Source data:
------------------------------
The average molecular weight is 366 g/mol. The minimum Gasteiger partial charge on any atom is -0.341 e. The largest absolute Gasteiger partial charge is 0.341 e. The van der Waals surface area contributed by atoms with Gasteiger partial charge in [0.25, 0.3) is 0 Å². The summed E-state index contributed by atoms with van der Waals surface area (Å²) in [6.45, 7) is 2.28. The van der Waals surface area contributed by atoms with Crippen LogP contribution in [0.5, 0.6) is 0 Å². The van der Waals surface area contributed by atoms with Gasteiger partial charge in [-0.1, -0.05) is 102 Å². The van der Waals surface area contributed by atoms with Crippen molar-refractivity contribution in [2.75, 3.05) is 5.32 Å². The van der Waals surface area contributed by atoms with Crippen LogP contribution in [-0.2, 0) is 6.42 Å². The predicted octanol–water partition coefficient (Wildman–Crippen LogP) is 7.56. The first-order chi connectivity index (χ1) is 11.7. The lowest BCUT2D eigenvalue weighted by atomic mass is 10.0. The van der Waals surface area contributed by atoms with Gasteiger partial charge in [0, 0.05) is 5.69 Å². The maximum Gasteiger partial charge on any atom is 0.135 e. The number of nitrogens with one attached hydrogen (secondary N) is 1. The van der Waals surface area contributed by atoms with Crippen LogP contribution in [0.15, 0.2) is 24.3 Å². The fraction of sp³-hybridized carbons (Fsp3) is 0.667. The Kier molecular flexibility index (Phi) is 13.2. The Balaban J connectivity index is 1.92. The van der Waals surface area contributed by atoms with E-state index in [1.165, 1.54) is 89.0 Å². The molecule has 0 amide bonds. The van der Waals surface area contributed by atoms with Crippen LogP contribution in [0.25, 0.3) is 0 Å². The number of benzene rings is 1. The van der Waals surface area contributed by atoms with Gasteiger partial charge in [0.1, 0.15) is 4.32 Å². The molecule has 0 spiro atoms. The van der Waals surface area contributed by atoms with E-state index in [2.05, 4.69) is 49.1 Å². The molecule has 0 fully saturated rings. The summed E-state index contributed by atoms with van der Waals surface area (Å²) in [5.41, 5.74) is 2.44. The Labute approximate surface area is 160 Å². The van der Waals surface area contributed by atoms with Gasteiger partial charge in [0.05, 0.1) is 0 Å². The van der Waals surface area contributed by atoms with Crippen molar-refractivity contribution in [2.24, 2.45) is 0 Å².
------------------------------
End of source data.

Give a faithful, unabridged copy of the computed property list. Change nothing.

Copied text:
The average molecular weight is 366 g/mol. The minimum Gasteiger partial charge on any atom is -0.341 e. The largest absolute Gasteiger partial charge is 0.341 e. The van der Waals surface area contributed by atoms with Gasteiger partial charge in [0.25, 0.3) is 0 Å². The summed E-state index contributed by atoms with van der Waals surface area (Å²) in [6.45, 7) is 2.28. The van der Waals surface area contributed by atoms with Crippen LogP contribution in [0.5, 0.6) is 0 Å². The van der Waals surface area contributed by atoms with Gasteiger partial charge in [-0.1, -0.05) is 102 Å². The van der Waals surface area contributed by atoms with Crippen molar-refractivity contribution in [2.75, 3.05) is 5.32 Å². The van der Waals surface area contributed by atoms with Crippen LogP contribution in [-0.2, 0) is 6.42 Å². The predicted octanol–water partition coefficient (Wildman–Crippen LogP) is 7.56. The first-order chi connectivity index (χ1) is 11.7. The lowest BCUT2D eigenvalue weighted by atomic mass is 10.0. The van der Waals surface area contributed by atoms with Gasteiger partial charge in [0, 0.05) is 5.69 Å². The maximum Gasteiger partial charge on any atom is 0.135 e. The number of nitrogens with one attached hydrogen (secondary N) is 1. The van der Waals surface area contributed by atoms with Crippen LogP contribution in [0.15, 0.2) is 24.3 Å². The fraction of sp³-hybridized carbons (Fsp3) is 0.667. The Kier molecular flexibility index (Phi) is 13.2. The Balaban J connectivity index is 1.92. The van der Waals surface area contributed by atoms with E-state index in [1.165, 1.54) is 89.0 Å². The molecule has 0 amide bonds. The van der Waals surface area contributed by atoms with Crippen LogP contribution in [0.25, 0.3) is 0 Å². The number of benzene rings is 1. The van der Waals surface area contributed by atoms with Gasteiger partial charge in [0.1, 0.15) is 4.32 Å². The molecule has 0 spiro atoms. The van der Waals surface area contributed by atoms with E-state index in [2.05, 4.69) is 49.1 Å². The molecule has 0 fully saturated rings. The summed E-state index contributed by atoms with van der Waals surface area (Å²) in [5.41, 5.74) is 2.44. The Labute approximate surface area is 160 Å². The van der Waals surface area contributed by atoms with Gasteiger partial charge in [0.05, 0.1) is 0 Å². The van der Waals surface area contributed by atoms with Crippen molar-refractivity contribution in [2.24, 2.45) is 0 Å².